As much as I love my horror fiction and my zombie stuff and my monster movies and all things kinda-sorta dark and scary, sometimes I just want a straight up cinematic superhero story without the deconstructive-snarky-through-the-eyes-of-a-teenage-newcomer lead character.

(Although I do reserve the right to work some twisted magic and supernatural boogey-ness into the mix!)

(I also reserve the right to be proven wrong.  If there's some superhero prose out there that anyone would recommend, whether it's deconstructive, realistic, cinematic or some mix of all three, please shout out the title and I'll check it out!)


ERR said...

Re: Superhero Prose...

Liked the blog entry. A couple things come to mind.

Used to read Wild Cards (Big fan of the Great and Powerful Turtle and others) and Soon I Will Be Invincible by Austin Grossman. Other than that I've usually stuck w/ regular comic books. There are some fantastic creators in the business right now - most of them living in PDX.

The three genres are a fair breakdown of things although I would add Reconstructionist to the list. It's an emerging meme w/in comics as pioneered by Grant Morrison and a couple others. Now that you've deconstructed and examined the ballyworks that hold the milieu together, now you put it back together into something that works even better than before.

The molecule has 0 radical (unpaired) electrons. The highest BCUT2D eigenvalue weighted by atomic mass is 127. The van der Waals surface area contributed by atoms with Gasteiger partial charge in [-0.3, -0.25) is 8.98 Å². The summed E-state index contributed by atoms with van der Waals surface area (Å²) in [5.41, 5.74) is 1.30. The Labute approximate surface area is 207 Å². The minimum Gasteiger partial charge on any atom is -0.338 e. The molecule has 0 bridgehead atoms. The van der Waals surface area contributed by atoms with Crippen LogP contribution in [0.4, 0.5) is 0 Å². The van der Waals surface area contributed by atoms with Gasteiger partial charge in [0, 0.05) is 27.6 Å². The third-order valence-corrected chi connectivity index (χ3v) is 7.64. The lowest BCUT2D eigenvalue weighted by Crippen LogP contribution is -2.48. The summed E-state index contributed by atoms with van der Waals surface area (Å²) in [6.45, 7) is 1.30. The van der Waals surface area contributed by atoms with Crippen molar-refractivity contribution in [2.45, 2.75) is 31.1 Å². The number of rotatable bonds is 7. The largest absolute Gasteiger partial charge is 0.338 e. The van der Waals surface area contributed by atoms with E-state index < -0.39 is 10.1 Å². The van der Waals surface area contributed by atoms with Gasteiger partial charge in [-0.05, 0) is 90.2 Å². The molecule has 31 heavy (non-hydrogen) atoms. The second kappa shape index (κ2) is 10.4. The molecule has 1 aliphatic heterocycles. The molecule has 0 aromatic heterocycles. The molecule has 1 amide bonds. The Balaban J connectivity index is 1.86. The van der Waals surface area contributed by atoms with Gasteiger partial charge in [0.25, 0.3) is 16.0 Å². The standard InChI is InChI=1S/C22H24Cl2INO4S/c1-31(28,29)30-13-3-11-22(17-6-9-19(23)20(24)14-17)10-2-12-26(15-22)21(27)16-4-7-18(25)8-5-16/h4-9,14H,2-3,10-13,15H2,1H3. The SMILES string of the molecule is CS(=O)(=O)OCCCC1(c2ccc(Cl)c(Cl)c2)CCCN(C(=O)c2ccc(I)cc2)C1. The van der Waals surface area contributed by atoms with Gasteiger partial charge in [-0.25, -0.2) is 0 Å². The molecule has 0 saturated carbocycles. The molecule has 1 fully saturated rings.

Even though everyone sees the rise of superhero movies as a boon for the industry, it actually could be the death of it. It's strip-mining the medium of any IP that looks salable and forcing money and resources out of titles that might explore the boundaries of the genre and promote its growth.

Again, good post.

Tony Laplume, Sith Architect said...

Selfishly, I kept wondering if you were going to mention my book, which fits the topic and I know you read ( or perhaps tried to read). But it's good to see that superhero fiction in general is finding an audience.

ERR said...

@Tony Laplume,

To which book do you speak of?

Tony Laplume said...

The Cloak of Shrouded Men

Derek read it last year or so.